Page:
Feeds

Apple pushes MacBook Pro ship dates back to March

Shipping slipping?

The essential guide to IT transformation

Exclusive Apple's decision to ship faster processors with its first MacBook Pro models will certainly please its customers, but the move may mean many of them don't get their machines quite as quickly as they might have hoped. After announcing yesterday that it will this week begin shipping the new Intel-based notebooks, Apple quietly nudged back the new-purchase delivery estimates to March.

The Core Duo-based MacBook Pros debuted in January. At the time, Apple CEO Steve Jobs promised the laptops would leave the company's assembly plants in February. Apple's online stores in the UK and the US immediately offered the machines on a pre-order basis and said the computers would ship in "February", as Jobs had pledged.

Today, both sites say newly ordered MacBook Pros will ship in "three to four weeks", taking delivery into March.

Apple may very well begin shipping MacBook Pros to some early adopters this week - it may have even started to do so already - but a number of Reg Hardware readers who ordered their Intel-based notebooks ahead of yesterday's announcement have claimed to have received revised delivery estimates that likewise stretch out to March.

"The estimated shipping date for my order jumped late last night from Feb 15 to March 15! Apple ends up smelling of roses, getting loads of free publicity for giving out upgrades - I end up having to wait nearly two months for my laptop," wrote one.

"When I ordered my MacBook Pro I was told I would be one of the first to get one," wrote another. "The shipping date was listed as today [February 15] with delivery by the Feb 22. Yesterday I phoned up and was told that I would be getting a faster machine - no mention of shipping dates changing. Today I looked on the Apple website to discover that my machine will now be shipped on March 15 and delivered by March 27 (a whole 12 days!)."

We asked Apple to comment, but it has yet to respond to our calls and emails. At this stage, then, it's unclear whether demand has proved too strong for Apple, or it has pushed back delivery estimates for other reasons. What we can say is that we wouldn't expect a product shipping in volume. Order a new iMac today, for example, and it will ship in 24 hours, Apple's websites promise. Of course, Apple didn't say explicitly that the MacBook Pro would ship in volume this month, but that's certainly what many buyers would have assumed from the company's statements to date.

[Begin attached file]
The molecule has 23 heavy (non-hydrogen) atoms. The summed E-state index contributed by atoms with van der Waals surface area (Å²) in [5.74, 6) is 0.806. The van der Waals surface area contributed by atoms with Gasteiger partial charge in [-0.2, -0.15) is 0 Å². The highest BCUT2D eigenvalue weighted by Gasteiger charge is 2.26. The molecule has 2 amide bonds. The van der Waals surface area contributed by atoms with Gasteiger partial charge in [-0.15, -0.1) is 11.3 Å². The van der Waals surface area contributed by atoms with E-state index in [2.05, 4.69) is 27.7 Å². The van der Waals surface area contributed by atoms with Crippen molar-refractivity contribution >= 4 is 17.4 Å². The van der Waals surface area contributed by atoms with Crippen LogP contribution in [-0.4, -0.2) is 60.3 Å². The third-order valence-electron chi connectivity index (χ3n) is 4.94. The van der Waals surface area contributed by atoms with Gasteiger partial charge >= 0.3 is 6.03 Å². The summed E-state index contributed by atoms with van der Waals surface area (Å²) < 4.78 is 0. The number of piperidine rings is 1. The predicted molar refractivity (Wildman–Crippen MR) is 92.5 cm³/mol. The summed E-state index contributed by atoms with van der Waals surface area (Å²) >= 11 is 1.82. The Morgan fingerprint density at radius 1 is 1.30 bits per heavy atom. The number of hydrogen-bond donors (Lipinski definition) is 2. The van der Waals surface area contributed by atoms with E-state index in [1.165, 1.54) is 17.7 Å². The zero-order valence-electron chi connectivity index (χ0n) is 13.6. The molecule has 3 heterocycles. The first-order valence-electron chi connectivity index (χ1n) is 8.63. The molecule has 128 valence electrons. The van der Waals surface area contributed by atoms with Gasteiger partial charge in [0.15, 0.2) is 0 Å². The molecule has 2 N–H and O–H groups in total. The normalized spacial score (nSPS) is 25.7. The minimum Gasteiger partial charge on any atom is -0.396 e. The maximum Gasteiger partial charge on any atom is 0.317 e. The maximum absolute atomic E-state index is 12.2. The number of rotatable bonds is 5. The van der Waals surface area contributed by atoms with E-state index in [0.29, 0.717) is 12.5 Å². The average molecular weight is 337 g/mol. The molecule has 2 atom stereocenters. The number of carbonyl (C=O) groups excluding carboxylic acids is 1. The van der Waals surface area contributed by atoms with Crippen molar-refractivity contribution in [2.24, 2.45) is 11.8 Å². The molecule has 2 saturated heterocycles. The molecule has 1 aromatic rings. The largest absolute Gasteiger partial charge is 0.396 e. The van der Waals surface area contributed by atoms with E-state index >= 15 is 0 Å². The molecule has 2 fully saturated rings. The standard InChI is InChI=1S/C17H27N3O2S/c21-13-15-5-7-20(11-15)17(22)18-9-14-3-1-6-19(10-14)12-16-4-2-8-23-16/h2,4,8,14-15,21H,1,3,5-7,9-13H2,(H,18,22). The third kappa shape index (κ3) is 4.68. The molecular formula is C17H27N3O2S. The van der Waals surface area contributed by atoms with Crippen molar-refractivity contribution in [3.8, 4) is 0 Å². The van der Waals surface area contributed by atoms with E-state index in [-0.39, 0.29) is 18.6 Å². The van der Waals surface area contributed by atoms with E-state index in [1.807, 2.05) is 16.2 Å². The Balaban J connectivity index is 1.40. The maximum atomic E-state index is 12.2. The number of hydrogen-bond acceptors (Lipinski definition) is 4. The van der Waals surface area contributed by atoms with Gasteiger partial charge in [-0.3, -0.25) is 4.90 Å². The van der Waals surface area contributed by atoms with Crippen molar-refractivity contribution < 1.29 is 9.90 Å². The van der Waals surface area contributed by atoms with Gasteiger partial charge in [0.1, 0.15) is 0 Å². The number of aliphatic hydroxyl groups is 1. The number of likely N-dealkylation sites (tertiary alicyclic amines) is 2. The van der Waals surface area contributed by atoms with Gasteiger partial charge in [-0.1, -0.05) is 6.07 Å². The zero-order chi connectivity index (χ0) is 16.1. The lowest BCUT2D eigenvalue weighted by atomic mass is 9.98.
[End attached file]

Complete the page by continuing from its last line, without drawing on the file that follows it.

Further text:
Did you get your MacBook Pro order in early to "avoid the rush", as Steve Jobs suggested in January? If you did and you too have been told you'll have to wait longer for your new computer - or that its arrival is imminent - let us know. ®

Boost IT visibility and business value

More from The Register

next story
So, Apple won't sell cheap kit? Prepare the iOS garden wall WRECKING BALL
It can throw the low cost race if it looks to the cloud
Apple's iWatch? They cannae do it ... they don't have the POWER
Analyst predicts fanbois will have to wait until next year
AMD unveils 'single purpose' graphics card for PC gamers and NO ONE else
Chip maker claims the Radeon R9 285 is 'best in its class'
Barnes & Noble: Swallow a Samsung Nook tablet, please ... pretty please
Novelslab finally on sale with ($199 - $20) price tag
Apple to build WORLD'S BIGGEST iStore in Dubai
It's not the size of your shiny-shiny...
Just in case? Unverified 'supersize me' iPhone 6 pics in sneak leak peek
Is bigger necessarily better for the fruity firm's flagship phone?
Steve Jobs had BETTER BALLS than Atari, says Apple mouse designer
Xerox? Pff, not even in the same league as His Jobsiness
Leak: Intel readies next round of NUC
Cheap boxen to get a refresh
prev story

Whitepapers

Implementing global e-invoicing with guaranteed legal certainty
Explaining the role local tax compliance plays in successful supply chain management and e-business and how leading global brands are addressing this.
5 things you didn’t know about cloud backup
IT departments are embracing cloud backup, but there’s a lot you need to know before choosing a service provider. Learn all the critical things you need to know.
Why and how to choose the right cloud vendor
The benefits of cloud-based storage in your processes. Eliminate onsite, disk-based backup and archiving in favor of cloud-based data protection.
Top 8 considerations to enable and simplify mobility
In this whitepaper learn how to successfully add mobile capabilities simply and cost effectively.
High Performance for All
While HPC is not new, it has traditionally been seen as a specialist area – is it now geared up to meet more mainstream requirements?